Higher Lending Charge
Where a lender grants a mortgage above a certain amount, often 75% of the valuation of the property, they are required to arrange for their own protection some ‘additional security’. This is usually an insurance policy which would make good any losses they suffered in the event of a repossession and sale, where the sale price does not cover the mortgage debt.

Many lenders meet the cost of this insurance policy, but with tight lending restrictions in place it is possible more and more lenders will begin to pass on the charge to you. Higher Lending Charges, as they are known, are usually added to the loan and repayable over the life of the mortgage and will depend on the amount borrowed above the threshold. As costs vary widely you should ask your adviser whether this fee will be charged, how much it will be and how it is payable.

Mortgage Adviser Fees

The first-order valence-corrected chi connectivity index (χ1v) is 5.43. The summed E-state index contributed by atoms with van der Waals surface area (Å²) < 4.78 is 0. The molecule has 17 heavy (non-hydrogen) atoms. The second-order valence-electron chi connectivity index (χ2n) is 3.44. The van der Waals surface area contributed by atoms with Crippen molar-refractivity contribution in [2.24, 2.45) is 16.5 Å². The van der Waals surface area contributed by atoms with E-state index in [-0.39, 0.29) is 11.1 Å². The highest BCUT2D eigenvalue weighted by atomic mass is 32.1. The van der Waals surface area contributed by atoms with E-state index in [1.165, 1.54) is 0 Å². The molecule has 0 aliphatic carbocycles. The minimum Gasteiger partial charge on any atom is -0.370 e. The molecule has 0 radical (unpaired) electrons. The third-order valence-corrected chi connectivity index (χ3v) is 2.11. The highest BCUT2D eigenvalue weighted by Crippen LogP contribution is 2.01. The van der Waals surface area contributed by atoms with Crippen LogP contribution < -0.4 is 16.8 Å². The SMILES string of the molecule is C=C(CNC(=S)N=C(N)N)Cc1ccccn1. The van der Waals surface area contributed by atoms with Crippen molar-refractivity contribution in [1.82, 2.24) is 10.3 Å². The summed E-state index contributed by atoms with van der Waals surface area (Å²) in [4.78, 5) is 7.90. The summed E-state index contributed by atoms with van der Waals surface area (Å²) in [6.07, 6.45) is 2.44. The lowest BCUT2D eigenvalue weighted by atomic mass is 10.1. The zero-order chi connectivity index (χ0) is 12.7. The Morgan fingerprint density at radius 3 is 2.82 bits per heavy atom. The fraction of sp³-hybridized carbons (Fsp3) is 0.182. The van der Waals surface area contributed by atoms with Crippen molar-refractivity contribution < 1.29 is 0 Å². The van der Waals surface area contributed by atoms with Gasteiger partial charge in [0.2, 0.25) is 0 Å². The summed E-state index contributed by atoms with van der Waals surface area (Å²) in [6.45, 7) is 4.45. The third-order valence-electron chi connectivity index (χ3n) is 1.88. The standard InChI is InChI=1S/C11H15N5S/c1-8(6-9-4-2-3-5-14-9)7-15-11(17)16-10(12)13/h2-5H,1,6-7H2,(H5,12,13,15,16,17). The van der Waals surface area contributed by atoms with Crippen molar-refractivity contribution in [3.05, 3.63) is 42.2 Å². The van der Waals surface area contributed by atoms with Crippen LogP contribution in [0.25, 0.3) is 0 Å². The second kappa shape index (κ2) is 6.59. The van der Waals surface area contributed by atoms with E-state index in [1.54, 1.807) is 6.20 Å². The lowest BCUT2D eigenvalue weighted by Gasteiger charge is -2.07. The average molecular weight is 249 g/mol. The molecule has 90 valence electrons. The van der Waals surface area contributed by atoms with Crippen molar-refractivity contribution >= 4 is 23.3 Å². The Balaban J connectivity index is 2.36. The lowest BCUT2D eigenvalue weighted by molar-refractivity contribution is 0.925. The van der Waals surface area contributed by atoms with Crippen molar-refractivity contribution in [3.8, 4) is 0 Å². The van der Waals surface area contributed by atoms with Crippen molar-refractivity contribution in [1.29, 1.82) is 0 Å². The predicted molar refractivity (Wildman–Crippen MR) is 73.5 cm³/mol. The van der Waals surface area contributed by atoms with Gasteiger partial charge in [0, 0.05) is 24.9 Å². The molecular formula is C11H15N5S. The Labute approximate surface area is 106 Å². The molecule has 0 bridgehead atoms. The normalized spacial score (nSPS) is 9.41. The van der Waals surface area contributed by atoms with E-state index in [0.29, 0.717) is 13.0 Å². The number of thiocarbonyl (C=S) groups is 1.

The process of searching and applying for the most suitable mortgage is now longer, more involved and more difficult than it used to be, and many mortgage advisers now make a charge for their professional services. A mortgage brokers who claim to be ‘independent mortgage advisers’ must offer a choice of either a fee plus them keeping any commission received from the lender, or a larger fee and then refunding the commission to you when it is paid, often some time after the mortgage starts.

Bear in mind that if the adviser does not charge a fee then their only source of income is the commission payable. This could arguably bring into question their motives for choosing a particular lender.

Typical fees can be £250 – £750 where commission is receivable, or £1,000 – £1,500 where it is paid to you.

The total costs of buying a house will therefore vary depending on the value of the house you buy but you need to understand all of them, and when they are payable, before committing yourself.